Also known as Richard Holm or Richard L. Holm, Dick Holm is a famed American CIA Operations Officer who served under 13 CIA directors and was winner of the Distinguished Intelligence Medal, the CIA’s highest award.
Holm joined the CIA in the 1960s, and in his first assignment served in the CIA's secret war in Laos against the communists in the lead-up to the Vietnam War. Holm was then posted to the Congo and suffered near-fatal burns over 35% of his body from a plane crash. His horrific burns were treated by local tribesmen with a black paste made of snake oil and tree bark. He remained in their care for 10 days until he was finally rescued and quickly sent back to America for medical care.
His body permanently scarred, Holm returned to service after two years of extensive and expensive medical care in the United States, serving for several more decades in the CIA and achieving legendary status within the Agency. Holm worked in Hong Kong and Paris and was instrumental in anti–terrorism operations during Carlos the Jackal’s international terror campaign.
Holm's final assignment was Chief of the CIA Station in Paris, where he was held responsible when French authorities uncovered a CIA operation involving economic espionage. In the operation, a female American CIA undercover operative, posing as the representative of a US non-profit, enjoyed clandestine meetings with a French official to obtain secret trade information. The American operative fell in love with the French official and allegedly behaved irresponsibly, her lack of discretion leading to the discovery of the operation. Holm was publicly expelled by the French Government along with several other CIA agents posing as diplomats; Holm denied responsibility by claiming the American operative hid her romantic relationship with the French official from the CIA. The circumstances surrounding Holm's expulsion were also described in The C.I. Desk: FBI and CIA Counterintelligence As Seen From My Cubicle by Christopher Lynch, Dog Ear Publishing, 2010, ISBN 978-1-60044-739-8. According to this book, the "weak link" was unfairly made the scapegoat for a series of problems at the station despite having '"had little or nothing to do with some of the cases and officers involved."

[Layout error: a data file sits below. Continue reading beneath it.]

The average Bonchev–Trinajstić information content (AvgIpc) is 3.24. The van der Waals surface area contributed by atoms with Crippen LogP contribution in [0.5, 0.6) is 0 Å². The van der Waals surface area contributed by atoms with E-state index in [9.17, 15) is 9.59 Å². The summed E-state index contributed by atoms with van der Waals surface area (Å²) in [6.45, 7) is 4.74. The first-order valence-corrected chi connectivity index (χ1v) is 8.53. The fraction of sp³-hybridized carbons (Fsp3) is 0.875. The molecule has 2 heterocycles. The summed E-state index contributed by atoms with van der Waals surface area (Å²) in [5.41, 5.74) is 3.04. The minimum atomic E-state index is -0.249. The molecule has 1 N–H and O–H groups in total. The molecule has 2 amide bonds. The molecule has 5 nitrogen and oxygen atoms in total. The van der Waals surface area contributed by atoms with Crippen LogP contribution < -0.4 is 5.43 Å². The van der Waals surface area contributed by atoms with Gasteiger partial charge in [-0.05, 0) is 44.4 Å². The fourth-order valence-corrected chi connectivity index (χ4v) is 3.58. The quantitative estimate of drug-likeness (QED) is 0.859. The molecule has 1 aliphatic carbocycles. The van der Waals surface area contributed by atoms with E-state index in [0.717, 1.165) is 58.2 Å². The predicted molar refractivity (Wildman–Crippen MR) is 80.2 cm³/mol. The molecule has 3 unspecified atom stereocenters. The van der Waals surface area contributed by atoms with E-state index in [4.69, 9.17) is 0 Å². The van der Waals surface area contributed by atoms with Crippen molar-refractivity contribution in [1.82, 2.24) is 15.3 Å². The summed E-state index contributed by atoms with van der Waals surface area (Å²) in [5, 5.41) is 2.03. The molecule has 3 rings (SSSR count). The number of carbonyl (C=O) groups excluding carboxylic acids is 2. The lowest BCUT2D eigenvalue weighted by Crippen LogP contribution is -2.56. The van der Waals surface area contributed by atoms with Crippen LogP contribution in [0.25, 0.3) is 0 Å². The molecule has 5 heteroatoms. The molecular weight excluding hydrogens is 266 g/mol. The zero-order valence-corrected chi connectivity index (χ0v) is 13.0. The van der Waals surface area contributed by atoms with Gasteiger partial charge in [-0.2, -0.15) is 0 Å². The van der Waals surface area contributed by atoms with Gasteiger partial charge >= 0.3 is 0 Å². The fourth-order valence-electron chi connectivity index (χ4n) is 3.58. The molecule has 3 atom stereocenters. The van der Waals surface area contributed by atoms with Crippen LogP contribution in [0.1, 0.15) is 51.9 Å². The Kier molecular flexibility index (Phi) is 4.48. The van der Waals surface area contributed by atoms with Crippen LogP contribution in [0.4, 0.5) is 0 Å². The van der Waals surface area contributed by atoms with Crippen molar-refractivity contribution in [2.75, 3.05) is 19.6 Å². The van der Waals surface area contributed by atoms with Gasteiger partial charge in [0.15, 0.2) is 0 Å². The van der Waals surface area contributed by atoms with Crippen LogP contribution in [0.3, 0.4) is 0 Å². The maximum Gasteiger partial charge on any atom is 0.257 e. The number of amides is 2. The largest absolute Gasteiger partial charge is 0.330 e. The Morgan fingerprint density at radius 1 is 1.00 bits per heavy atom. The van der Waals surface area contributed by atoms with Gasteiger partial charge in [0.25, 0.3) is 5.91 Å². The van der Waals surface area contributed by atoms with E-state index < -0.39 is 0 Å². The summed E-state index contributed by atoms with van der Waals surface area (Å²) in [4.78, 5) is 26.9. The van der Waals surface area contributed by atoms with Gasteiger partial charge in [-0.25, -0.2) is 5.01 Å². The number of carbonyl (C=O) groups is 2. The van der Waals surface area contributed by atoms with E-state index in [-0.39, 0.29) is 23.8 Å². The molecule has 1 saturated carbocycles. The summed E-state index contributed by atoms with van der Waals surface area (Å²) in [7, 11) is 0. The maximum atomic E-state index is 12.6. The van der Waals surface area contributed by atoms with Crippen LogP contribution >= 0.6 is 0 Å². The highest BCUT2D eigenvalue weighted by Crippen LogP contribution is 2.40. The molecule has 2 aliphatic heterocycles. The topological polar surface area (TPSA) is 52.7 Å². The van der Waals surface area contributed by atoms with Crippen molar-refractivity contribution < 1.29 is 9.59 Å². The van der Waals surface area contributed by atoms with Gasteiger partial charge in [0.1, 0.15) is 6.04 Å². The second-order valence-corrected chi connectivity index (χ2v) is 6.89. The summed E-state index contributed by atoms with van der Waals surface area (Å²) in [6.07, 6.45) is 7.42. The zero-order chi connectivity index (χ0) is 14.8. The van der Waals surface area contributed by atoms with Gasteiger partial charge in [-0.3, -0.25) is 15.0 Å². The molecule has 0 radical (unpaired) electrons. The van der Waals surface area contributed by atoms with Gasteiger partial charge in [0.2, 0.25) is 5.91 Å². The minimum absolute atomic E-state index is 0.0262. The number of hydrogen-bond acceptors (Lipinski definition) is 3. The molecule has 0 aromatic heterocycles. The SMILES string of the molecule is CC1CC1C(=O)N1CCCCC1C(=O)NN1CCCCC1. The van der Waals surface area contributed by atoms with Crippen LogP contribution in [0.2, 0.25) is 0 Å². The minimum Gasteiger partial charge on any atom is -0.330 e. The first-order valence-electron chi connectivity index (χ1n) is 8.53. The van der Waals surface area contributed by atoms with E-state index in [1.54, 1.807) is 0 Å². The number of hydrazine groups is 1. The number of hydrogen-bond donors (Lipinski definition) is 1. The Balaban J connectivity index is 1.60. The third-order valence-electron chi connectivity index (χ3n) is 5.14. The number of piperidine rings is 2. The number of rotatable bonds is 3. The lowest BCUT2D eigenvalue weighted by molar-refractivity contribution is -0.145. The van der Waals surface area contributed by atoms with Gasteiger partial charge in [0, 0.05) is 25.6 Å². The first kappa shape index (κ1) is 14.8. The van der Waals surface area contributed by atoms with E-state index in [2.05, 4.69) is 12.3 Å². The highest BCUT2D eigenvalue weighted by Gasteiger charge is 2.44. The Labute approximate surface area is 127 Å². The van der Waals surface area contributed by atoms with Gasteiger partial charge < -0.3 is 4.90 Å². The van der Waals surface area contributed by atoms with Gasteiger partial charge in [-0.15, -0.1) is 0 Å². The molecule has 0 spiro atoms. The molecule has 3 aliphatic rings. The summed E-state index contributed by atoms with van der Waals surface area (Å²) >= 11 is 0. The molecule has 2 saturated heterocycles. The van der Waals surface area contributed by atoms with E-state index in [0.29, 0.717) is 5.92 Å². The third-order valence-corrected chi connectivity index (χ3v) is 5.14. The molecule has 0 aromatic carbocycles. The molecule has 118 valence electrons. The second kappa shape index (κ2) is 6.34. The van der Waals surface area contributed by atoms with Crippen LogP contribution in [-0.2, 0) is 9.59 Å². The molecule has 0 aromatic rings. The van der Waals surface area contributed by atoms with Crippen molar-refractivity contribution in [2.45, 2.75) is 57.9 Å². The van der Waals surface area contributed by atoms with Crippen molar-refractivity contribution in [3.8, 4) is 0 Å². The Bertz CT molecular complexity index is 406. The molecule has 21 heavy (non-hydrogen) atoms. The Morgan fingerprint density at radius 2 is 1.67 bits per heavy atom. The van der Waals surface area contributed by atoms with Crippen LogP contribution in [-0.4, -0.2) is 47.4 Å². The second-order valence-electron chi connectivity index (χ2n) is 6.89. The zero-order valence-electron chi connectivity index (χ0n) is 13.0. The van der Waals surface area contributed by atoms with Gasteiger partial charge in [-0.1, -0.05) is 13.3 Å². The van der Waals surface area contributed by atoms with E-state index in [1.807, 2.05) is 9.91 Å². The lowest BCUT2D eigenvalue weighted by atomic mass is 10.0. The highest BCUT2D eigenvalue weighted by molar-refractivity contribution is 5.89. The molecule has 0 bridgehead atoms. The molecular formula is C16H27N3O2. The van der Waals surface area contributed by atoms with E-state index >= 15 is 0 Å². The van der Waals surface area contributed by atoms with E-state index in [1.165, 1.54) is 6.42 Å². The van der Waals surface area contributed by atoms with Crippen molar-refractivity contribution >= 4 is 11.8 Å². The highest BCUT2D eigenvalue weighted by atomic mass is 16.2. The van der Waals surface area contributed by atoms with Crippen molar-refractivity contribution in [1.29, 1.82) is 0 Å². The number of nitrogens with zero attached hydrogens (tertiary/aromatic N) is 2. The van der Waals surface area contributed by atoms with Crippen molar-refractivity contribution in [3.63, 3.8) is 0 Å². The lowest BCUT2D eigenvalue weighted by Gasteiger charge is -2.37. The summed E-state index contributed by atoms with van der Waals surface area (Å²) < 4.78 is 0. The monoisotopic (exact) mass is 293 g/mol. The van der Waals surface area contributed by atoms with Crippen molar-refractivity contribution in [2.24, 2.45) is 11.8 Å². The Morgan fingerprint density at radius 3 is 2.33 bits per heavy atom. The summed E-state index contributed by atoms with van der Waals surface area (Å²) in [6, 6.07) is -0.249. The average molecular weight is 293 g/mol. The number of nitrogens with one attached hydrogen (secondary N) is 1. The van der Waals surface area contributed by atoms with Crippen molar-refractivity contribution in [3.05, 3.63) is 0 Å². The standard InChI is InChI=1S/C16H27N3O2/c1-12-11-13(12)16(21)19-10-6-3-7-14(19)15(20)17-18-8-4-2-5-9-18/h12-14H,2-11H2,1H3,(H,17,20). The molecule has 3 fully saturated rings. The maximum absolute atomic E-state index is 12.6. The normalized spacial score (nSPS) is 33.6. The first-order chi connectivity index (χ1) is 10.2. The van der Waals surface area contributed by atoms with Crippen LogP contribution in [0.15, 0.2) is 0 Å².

In 2004, Holm published his memoirs, The American Agent (ISBN 1-903608-14-7). Another volume of his memoirs, The Craft We Chose: My Life in the CIA, was published in August 2011 by Mountain Lake Press (ISBN13-978-098-14777374).
Notes[edit | edit source]
- Tim Weiner, "C.I.A. Confirms Blunders During Economic Spying on France", The New York Times, March 13, 1996, accessed December 20, 2007.